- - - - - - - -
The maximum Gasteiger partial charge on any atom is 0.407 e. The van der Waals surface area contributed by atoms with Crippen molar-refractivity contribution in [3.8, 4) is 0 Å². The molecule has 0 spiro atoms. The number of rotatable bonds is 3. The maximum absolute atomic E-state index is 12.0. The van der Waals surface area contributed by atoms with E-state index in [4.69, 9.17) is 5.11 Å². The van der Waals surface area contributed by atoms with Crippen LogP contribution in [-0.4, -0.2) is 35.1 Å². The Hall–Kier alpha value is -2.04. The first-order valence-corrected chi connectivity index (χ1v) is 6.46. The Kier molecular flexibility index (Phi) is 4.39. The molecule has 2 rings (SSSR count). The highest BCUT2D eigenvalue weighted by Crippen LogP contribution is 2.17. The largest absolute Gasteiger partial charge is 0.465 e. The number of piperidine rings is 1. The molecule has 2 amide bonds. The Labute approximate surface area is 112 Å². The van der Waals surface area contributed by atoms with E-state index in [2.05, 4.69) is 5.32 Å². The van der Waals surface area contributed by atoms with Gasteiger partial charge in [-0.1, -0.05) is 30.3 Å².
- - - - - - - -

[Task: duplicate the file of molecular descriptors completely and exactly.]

The maximum Gasteiger partial charge on any atom is 0.407 e. The van der Waals surface area contributed by atoms with Crippen molar-refractivity contribution in [3.8, 4) is 0 Å². The molecule has 0 spiro atoms. The number of rotatable bonds is 3. The maximum absolute atomic E-state index is 12.0. The van der Waals surface area contributed by atoms with E-state index in [4.69, 9.17) is 5.11 Å². The van der Waals surface area contributed by atoms with Crippen LogP contribution in [-0.4, -0.2) is 35.1 Å². The Hall–Kier alpha value is -2.04. The first-order valence-corrected chi connectivity index (χ1v) is 6.46. The Kier molecular flexibility index (Phi) is 4.39. The molecule has 2 rings (SSSR count). The highest BCUT2D eigenvalue weighted by Crippen LogP contribution is 2.17. The largest absolute Gasteiger partial charge is 0.465 e. The number of piperidine rings is 1. The molecule has 2 amide bonds. The Labute approximate surface area is 112 Å². The van der Waals surface area contributed by atoms with E-state index in [2.05, 4.69) is 5.32 Å². The van der Waals surface area contributed by atoms with Gasteiger partial charge in [-0.1, -0.05) is 30.3 Å².